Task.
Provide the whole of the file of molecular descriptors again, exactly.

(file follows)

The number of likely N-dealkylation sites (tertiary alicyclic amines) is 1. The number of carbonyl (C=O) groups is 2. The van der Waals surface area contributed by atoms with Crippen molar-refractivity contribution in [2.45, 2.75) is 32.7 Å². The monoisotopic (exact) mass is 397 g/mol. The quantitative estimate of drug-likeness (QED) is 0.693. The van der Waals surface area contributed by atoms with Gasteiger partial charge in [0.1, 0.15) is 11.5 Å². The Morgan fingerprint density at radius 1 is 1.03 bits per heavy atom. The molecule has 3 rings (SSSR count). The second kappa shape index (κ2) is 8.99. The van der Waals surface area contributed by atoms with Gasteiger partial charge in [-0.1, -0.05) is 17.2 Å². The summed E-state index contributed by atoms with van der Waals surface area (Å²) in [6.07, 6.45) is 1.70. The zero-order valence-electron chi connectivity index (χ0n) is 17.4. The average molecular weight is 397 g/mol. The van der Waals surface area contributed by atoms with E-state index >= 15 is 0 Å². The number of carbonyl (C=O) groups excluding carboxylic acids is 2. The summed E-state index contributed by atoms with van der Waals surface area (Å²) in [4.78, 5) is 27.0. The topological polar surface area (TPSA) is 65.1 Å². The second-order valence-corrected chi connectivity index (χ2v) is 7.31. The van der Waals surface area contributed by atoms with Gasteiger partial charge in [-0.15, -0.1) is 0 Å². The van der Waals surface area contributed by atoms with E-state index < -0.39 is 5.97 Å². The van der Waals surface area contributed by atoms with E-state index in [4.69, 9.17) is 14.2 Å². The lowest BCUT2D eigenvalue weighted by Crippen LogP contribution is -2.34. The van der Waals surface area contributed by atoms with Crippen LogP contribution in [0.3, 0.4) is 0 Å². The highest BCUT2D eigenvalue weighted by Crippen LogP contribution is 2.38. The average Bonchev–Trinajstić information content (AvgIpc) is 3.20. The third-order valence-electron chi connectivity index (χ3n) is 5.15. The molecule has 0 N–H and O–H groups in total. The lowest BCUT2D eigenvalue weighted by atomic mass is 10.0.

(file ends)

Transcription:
The number of likely N-dealkylation sites (tertiary alicyclic amines) is 1. The number of carbonyl (C=O) groups is 2. The van der Waals surface area contributed by atoms with Crippen molar-refractivity contribution in [2.45, 2.75) is 32.7 Å². The monoisotopic (exact) mass is 397 g/mol. The quantitative estimate of drug-likeness (QED) is 0.693. The van der Waals surface area contributed by atoms with Gasteiger partial charge in [0.1, 0.15) is 11.5 Å². The Morgan fingerprint density at radius 1 is 1.03 bits per heavy atom. The molecule has 3 rings (SSSR count). The second kappa shape index (κ2) is 8.99. The van der Waals surface area contributed by atoms with Gasteiger partial charge in [-0.1, -0.05) is 17.2 Å². The summed E-state index contributed by atoms with van der Waals surface area (Å²) in [6.07, 6.45) is 1.70. The zero-order valence-electron chi connectivity index (χ0n) is 17.4. The average molecular weight is 397 g/mol. The van der Waals surface area contributed by atoms with E-state index >= 15 is 0 Å². The number of carbonyl (C=O) groups excluding carboxylic acids is 2. The summed E-state index contributed by atoms with van der Waals surface area (Å²) in [4.78, 5) is 27.0. The topological polar surface area (TPSA) is 65.1 Å². The second-order valence-corrected chi connectivity index (χ2v) is 7.31. The van der Waals surface area contributed by atoms with Gasteiger partial charge in [-0.15, -0.1) is 0 Å². The van der Waals surface area contributed by atoms with E-state index < -0.39 is 5.97 Å². The van der Waals surface area contributed by atoms with E-state index in [4.69, 9.17) is 14.2 Å². The lowest BCUT2D eigenvalue weighted by Crippen LogP contribution is -2.34. The van der Waals surface area contributed by atoms with Crippen LogP contribution in [0.3, 0.4) is 0 Å². The highest BCUT2D eigenvalue weighted by Crippen LogP contribution is 2.38. The average Bonchev–Trinajstić information content (AvgIpc) is 3.20. The third-order valence-electron chi connectivity index (χ3n) is 5.15. The molecule has 0 N–H and O–H groups in total. The lowest BCUT2D eigenvalue weighted by atomic mass is 10.0.